3. Coordinated Planning
It doesn’t take long to figure out that development in this downtown core has been carefully coordinated. All of the major hotels front the riverwalk and a major shopping mall and convention center have both been constructed around channelized river extensions. This type of planning has created a district full of individual private sector projects that flow well enough to stimulate enough synergy, creating one exciting and lively downtown scene.
4. Embracing Local Culture and History
Instead of attempting to fit in with the mainstream crowd, San Antonio seems to be a place that values and promotes its local history and culture, rather than demolishing it and sweeping it under the rug. Examples of this include the preservation of the Alamo, the promotion of the riverwalk, and the fact that most of downtown’s historic buildings remain intact, despite the city being one of the fastest growing in the country.
5. Central Loop
While San Antonio is full of successful downtown development ideas, it also has some things other cities should avoid if possible. One is the known as the Central Loop. As stated earlier, downtown is surrounded by a series of three elevated interstate highways (10, 35, 37). While the district is a very vibrant area, its cut off from the majority of the rest of the city, meaning that vibrancy abruptly ends, instead of carrying through to connect with surrounding inner city core neighborhoods. Locally, I-95, State, and Union, serve as our “Central Loop”. As revitalization of the inner city continues, we’ll have to find a way to better connect nearby neighborhoods like Springfield, Durkeeville, San Marco, and Five Points to downtown, in a pedestrian friendly manner.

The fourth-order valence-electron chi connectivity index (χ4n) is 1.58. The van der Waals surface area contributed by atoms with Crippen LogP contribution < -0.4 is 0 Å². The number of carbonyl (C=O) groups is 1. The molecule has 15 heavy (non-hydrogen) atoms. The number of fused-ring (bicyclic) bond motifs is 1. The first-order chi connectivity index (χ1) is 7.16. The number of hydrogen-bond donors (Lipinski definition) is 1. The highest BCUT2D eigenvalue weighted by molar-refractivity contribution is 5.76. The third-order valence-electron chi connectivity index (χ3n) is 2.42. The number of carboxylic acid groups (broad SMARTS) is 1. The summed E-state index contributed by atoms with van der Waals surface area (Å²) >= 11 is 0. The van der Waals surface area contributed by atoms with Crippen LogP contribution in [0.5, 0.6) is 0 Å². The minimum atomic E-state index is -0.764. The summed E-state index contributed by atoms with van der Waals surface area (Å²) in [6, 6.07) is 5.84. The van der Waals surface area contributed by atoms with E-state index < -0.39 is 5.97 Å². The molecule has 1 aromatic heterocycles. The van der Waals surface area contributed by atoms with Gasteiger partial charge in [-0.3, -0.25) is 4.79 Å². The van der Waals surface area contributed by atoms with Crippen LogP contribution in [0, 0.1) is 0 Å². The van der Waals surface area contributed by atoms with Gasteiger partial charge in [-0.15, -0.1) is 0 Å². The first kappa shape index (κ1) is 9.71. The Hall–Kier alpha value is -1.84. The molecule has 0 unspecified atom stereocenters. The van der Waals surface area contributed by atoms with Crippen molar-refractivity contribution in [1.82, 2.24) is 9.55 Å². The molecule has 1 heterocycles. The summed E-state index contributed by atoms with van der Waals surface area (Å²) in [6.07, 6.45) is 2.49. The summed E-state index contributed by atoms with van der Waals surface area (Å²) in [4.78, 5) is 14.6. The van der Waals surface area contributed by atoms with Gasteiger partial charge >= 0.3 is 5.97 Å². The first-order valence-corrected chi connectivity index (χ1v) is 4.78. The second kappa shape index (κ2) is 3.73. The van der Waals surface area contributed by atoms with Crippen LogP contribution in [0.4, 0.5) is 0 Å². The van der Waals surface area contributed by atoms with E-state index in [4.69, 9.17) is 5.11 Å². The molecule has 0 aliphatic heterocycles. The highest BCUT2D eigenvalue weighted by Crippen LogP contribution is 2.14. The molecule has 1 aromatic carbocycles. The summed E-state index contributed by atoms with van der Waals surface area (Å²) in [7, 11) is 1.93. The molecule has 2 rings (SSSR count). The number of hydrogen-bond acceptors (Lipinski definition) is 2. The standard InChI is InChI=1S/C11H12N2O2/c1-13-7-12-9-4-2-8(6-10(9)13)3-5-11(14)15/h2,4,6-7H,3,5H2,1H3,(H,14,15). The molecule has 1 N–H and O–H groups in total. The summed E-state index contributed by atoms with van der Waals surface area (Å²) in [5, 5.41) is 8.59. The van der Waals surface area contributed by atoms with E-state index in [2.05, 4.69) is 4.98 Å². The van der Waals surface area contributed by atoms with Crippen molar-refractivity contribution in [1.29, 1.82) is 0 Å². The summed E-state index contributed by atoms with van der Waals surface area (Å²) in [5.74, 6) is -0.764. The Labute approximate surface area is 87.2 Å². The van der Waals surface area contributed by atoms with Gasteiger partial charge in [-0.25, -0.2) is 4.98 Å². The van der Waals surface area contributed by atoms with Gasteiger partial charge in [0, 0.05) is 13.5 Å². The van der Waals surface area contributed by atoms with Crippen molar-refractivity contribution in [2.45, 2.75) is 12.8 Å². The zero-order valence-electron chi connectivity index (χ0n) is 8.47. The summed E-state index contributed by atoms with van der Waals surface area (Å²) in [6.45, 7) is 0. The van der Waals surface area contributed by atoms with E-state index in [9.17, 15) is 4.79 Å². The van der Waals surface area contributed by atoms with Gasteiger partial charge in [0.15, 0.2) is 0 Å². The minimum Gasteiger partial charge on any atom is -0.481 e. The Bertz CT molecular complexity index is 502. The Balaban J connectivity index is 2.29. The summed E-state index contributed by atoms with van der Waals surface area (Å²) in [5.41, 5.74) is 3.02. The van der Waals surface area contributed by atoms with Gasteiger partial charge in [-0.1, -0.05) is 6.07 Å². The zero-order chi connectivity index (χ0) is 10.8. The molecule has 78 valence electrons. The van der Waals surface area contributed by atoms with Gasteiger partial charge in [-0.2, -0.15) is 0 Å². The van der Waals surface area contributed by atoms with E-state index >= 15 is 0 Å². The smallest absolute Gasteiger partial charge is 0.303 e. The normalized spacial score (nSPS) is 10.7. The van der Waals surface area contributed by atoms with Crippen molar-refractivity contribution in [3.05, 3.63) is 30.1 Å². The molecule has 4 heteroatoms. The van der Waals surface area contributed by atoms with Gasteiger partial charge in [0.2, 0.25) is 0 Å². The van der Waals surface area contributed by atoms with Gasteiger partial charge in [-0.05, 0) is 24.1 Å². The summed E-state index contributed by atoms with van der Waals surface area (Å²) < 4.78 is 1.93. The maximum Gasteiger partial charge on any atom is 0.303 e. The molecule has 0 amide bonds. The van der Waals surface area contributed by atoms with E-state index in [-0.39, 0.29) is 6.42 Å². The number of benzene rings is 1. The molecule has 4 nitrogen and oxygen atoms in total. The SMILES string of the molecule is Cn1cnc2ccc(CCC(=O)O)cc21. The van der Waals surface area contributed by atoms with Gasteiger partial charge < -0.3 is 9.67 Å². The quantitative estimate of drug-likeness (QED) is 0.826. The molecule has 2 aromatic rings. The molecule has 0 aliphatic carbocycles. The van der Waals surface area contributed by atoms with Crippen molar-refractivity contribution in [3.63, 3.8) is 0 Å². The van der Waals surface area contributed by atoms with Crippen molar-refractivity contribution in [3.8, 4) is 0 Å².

San Antonio Photo Tour
Wayfinding signs are plentiful in this city.
River City Mall is a 4 level shopping center than embraces a portion of the riverwalk. Major tenants include a Dillards, Foleys (Macys) and AMC theaters.
The Texas Theater was razed in 1983, but its façade was saved and incorporated into a modern office tower
The Market Square public marketplace has been in operation since 1894.
Market Street – Notice the large parking garage sign? Here visitors will never have a problem identifying short-term parking
At street level, downtown has signage that attracts the pedestrian eye.
Many of the signs shown in this picture, such as ones that are placed on top of the buildings, are prohibited in downtown Jacksonville
Situated a level below the streets of downtown, the riverwalk, also known as Paseo del Rio, is one of the most successful pedestrian friendly public projects in the country
Originally concieved in the 1920’s (like Springfield’s Hogan’s Creek Improvement Project), the river walk is a successful example of what can happen when a city sticks with and implements a downtown master plan
Most of the riverwalk’s length is lined with restaurants, specialty retail shops, bars and boutique hotels.
This article can be found at: https://www.metrojacksonville.com/article/2006-sep-downtown-texas-vs-downtown-jacksonville-part-2-san-antonio